The St. George area is raising its profile within Utah’s statewide economy, riding new growth and development to a fast-paced job market and diverse market environment, state business leaders said Wednesday.
Washington County’s reputation as a destination location, with its sunny weather and pretty scenery, has brought marked change in recent years, fueling fastest-in-the nation population growth, a job market growing at nearly twice the statewide average, escalating property values and an endless series of new construction projects.
With that growth, the area is now building its reputation as a destination for new businesses, according to state and local business leaders assembled for a business summit in St. George hosted by the St. George Area Chamber of Commerce.
“St. George has been a community that’s relatable for the rest of the state, that isn’t Salt Lake (City),” said Don Willie, executive director of Technology, Innovation and Entrepreneurship at Dixie State University. “But you’ve seen so much growth over the last decade and beyond that the rest of the state can look at St. George and say, what did they do? What did they do that was different?”
The fast-growing area drew praise in speeches by Gov. Gary Herbert and Mitt Romney, the former presidential candidate and current candidate for the U.S. Senate.
In meetings on business specifics like tax law, cyber security and marketing, there was a consistent theme among those in attendance — heavy optimism about business development in the area.
Linda Gillmore, who heads the office of rural development for the Governor’s Office of Economic Development, said the state’s southwestern corner is starting to diversify its economy, building more jobs and businesses in technology and software, in life sciences and medicine, and in the financial sector, shifting away from the “rural” designation it technically still holds within state government.
“You have a thriving business community and an excellent quality of life,” she said.
Obstacles to overcome
The growth trend has been obvious in St. George for years, but the reputation as a hot spot for new business made national news earlier this year when the city and its surrounding metro area ranked as the fastest-growing among all 540 areas measured in the U.S., having grown about 4 percent between June of 2016 and June of 2017 to an estimated 165,662 people.
New home construction had been steady for years, but the growth accelerated last year, with investors pumping millions into new stores, new restaurants, new service stations and other developments. The City of St. George counted $368 million worth of new development projects in 2017, up from $191 million two years previous.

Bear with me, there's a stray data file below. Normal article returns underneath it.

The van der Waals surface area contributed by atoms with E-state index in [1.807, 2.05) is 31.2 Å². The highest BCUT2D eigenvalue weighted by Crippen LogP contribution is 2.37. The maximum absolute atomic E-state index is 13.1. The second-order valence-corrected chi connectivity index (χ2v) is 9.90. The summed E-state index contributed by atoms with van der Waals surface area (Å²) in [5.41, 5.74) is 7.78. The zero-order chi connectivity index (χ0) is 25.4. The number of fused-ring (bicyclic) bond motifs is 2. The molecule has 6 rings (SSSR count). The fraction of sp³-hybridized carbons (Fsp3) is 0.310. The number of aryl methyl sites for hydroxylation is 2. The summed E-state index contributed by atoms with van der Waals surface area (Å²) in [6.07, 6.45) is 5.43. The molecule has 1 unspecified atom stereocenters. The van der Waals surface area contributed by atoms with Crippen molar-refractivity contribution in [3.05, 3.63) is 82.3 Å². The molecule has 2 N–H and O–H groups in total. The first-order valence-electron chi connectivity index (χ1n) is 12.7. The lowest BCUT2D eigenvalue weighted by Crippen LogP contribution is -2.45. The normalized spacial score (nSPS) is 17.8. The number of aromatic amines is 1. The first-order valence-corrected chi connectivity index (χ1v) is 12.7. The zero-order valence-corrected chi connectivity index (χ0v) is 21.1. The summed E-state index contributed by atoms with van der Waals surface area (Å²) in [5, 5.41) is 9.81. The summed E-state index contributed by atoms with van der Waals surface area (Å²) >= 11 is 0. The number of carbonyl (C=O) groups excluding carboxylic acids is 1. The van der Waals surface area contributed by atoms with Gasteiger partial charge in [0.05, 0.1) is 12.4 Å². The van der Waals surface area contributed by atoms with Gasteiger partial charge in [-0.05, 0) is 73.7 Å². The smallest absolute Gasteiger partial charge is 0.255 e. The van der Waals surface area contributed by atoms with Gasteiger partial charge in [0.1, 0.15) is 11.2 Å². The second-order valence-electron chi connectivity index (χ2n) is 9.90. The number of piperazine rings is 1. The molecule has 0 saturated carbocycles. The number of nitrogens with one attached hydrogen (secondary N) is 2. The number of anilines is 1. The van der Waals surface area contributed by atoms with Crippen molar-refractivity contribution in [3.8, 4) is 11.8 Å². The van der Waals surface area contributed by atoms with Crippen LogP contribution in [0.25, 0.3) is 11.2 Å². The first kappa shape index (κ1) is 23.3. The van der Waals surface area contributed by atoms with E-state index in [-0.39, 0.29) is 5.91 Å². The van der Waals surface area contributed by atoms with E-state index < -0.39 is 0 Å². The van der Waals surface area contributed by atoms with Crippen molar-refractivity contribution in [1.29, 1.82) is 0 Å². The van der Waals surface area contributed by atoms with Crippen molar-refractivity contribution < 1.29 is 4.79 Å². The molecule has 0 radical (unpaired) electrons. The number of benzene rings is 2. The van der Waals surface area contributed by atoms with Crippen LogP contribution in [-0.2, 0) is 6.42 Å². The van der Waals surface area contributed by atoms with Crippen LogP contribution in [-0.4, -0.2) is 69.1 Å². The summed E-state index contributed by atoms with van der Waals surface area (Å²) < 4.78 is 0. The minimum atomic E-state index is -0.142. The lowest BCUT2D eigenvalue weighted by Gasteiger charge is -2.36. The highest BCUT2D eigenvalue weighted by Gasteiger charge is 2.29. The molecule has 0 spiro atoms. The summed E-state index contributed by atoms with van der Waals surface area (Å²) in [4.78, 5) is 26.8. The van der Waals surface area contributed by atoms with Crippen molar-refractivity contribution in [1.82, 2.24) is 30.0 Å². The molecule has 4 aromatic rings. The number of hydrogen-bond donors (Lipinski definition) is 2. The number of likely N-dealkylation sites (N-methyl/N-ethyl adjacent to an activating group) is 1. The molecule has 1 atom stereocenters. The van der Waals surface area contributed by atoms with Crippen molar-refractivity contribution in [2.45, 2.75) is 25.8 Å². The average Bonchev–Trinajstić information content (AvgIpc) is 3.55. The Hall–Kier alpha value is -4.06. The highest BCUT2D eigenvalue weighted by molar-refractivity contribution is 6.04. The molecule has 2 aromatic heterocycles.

But there are still hurdles for new businesses moving into the area, Gillmore said.
The area, still relatively small compared to the Wasatch Front and isolated geographically, struggles to provide enough skilled workers to attract some companies.
And while the scenic public lands and warm temperatures make it an attractive place to live, all the new move-ins have contributed to rising housing costs, making it more difficult for workers to get by on smaller salaries.
Jared Goodspeed, an associate director with the Utah Science Technology and Research (USTAR) initiative’s southern Utah office, said there is plenty of brain power and new ideas for business in the St. George area, but when it comes to matching the competitiveness of larger economies around Salt Lake City, the numbers just aren’t there yet.
“We have an amazing start here, but we are rural in that we still have a ways to go,” he said.
The trendlines are all positive though, Goodspeed and others agreed, pointing to the area’s fast-paced growth as evidence that existing policies at both the state and local levels are spurring the economy along to new heights.
The St. George area and the rest of Washington County added nearly 3,300 jobs last year, with December 2017 showing a 5.3 percent increase over December 2016, according the Utah Department of Workforce Services.
During the same period, nearby Iron County showed a 4.1 percent improvement.
Both counties are outpacing the statewide average of 3.6 percent and are well ahead of the national rate of 1.5 percent.
“People don’t realize what a gem we have down here,” said Pam Palermo, president of the St. George Area Chamber of Commerce. “It’s all about exposure and letting the world know about us.”
Palermo said she saw many new faces at the summit, and was encouraged by the representation from both local businesses and state business leaders.
Given the way they spoke about St. George, she said the area has developed a new kind of reputation.
“It’s just about building excitement and being able to talk about what we have down here. I think we accomplished that today,” she said.
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